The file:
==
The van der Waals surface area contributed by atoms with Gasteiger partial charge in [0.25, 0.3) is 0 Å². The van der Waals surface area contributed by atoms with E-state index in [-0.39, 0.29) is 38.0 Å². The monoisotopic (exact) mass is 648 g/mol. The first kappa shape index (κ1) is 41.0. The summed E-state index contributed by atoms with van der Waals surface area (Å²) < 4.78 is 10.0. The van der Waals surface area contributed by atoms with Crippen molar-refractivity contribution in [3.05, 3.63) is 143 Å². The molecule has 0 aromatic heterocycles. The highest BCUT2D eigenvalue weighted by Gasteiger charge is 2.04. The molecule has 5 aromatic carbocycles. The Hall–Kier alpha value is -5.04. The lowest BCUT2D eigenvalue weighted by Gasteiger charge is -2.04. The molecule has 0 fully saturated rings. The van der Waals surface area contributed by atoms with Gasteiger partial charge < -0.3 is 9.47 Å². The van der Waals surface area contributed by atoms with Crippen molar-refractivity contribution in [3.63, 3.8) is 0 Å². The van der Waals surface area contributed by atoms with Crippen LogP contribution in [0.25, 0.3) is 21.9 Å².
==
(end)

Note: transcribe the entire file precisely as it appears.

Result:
The van der Waals surface area contributed by atoms with Gasteiger partial charge in [0.25, 0.3) is 0 Å². The van der Waals surface area contributed by atoms with E-state index in [-0.39, 0.29) is 38.0 Å². The monoisotopic (exact) mass is 648 g/mol. The first kappa shape index (κ1) is 41.0. The summed E-state index contributed by atoms with van der Waals surface area (Å²) < 4.78 is 10.0. The van der Waals surface area contributed by atoms with Crippen molar-refractivity contribution in [3.05, 3.63) is 143 Å². The molecule has 0 aromatic heterocycles. The highest BCUT2D eigenvalue weighted by Gasteiger charge is 2.04. The molecule has 5 aromatic carbocycles. The Hall–Kier alpha value is -5.04. The lowest BCUT2D eigenvalue weighted by Gasteiger charge is -2.04. The molecule has 0 fully saturated rings. The van der Waals surface area contributed by atoms with Gasteiger partial charge < -0.3 is 9.47 Å². The van der Waals surface area contributed by atoms with Crippen molar-refractivity contribution in [3.63, 3.8) is 0 Å². The van der Waals surface area contributed by atoms with Crippen LogP contribution in [0.25, 0.3) is 21.9 Å².